From GRASS-Wiki
Jump to: navigation, search

Sentinel 2

Sentinel-2 is an Earth observation mission developed by ESA as part of the Copernicus Programme to perform terrestrial observations in support of services such as forest monitoring, land cover changes detection, and natural disaster management. It consists of two identical satellites, Sentinel-2A and Sentinel-2B. Details about the mission, user and technical guides as well as other documentation can be found at the ESA dedicated website [1] and a number of other sites.

Overview of Sentinel-2 mission capabilities

Sentinel-2 mission has the following features:

  • Multi-spectral data with 13 bands in the visible, near infrared (NIR), and short wave infrared (SWIR).
  • Systematic global coverage of land surfaces from 56° S to 84° N, coastal waters, and all of the Mediterranean Sea
  • Revisiting every 5 days under the same viewing angles. At high latitudes, Sentinel-2 swath overlaps and some regions are observed twice or more every 5 days, but with different viewing angles.
  • Spatial resolutions of 10 m (Bands 2, 3, 4 and 8 - Blue, Green, Red and NIR), 20 m (Bands 5, 6 and 7 - Red Edge bands, Band 8A - Narrow infrared and Bands 11 and 12 - SWIR) and 60 m (Bands 1 - Coastal aerosol, Band 9 - Water vapour and Band 10 - SWIR/Cirrus)
  • 290 km field of view
  • Free and open data policy

Sentinel-2 products

  • Level-1B product provides radiometrically corrected imagery in Top-Of-Atmosphere (TOA) radiance values and in sensor geometry. Level-1B product is composed of an ensemble of granules that are 25 km across track (AC) by 23 km along track (AL). Additionally, this product includes the refined geometry which is used to generate the Level-1C product. Level-1B pixel coordinates refer to the centre of each pixel.
  • Level-1C product is composed of 100 km² single tiles (ortho-images in UTM/WGS84 projection). The Level-1C product results from using a Digital Elevation Model (DEM) to project the image in cartographic coordinates. Per-pixel radiometric measurements are provided in TOA reflectances with all parameters to transform them into radiances. Level-1C products are resampled with a constant Ground Sampling Distance (GSD) of 10, 20 and 60 m depending on the native resolution of the different spectral bands. In Level-1C products, pixel coordinates refer to the upper left corner of the pixel. Before September 2016, Level-1C was delivered as multi-tile product.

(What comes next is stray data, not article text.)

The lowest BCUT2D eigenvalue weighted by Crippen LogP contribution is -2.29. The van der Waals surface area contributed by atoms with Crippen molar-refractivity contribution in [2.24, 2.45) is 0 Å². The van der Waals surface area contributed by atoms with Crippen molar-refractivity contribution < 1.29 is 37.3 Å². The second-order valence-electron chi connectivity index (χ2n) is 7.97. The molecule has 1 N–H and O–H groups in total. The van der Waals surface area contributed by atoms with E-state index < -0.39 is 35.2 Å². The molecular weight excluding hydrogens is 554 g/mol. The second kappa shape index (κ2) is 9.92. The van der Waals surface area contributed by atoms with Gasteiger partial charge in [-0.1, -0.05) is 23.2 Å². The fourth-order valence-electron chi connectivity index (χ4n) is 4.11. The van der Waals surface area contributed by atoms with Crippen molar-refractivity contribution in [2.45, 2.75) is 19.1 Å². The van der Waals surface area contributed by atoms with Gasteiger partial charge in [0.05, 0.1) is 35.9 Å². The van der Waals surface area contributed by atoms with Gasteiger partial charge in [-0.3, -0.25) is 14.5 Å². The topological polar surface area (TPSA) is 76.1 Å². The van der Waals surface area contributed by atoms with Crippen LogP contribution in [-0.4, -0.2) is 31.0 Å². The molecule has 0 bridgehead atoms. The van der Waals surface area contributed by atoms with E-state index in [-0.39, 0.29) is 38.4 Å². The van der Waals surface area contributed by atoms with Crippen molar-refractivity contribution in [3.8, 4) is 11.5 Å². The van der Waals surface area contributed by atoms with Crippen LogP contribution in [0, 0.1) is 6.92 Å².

• Level-2A product provides Bottom Of Atmosphere (BOA) reflectance images derived from the associated Level-1C products. Therefore, each Level-2A product is also a 100 km² tile in cartographic geometry (UTM/WGS84 projection). BOA reflectances in Level-2A products are scaled by a factor of 10000.

Data download

Sentinel-2 data might be obtained from the Copernicus Open Access Hub, either by using the online interactive interface and browsing to your area of interest or by means of the API Hub. There are several other sites from which it is possible to download Sentinel-2 imagery as well. Here, some of them:

For those preferring or needing to download data via the API, there also exist several options:

  • sentinelsat: Python utilities to access the API of Copernicus Sentinels Scientific Data Hub (useful for all Sentinel satellite imagery)
  • Sentinel-download: Automated download of Sentinel-2 L1C data from ESA (through wget)

Data pre-processing

As from May 2017, ESA started to provide Level 2A products for Europe and they will reprocess the archive during this year (2017). However, it is (still) possible to download Level-1C products and customize the atmospheric correction by using different algorithms (i.e.: 6S, 6SV, arcsi) and/or a different DEM (Sen2Cor uses STRM 90m by default).

Sentinel-2 in GRASS GIS

To exemplify the handling of Sentinel-2 data with GRASS GIS, we will use S2 L1C scene from North Carolina (NC) from November 2016. Here are the details:


In the zipped folder delivered by ESA, the data itself is hidden under:


Import data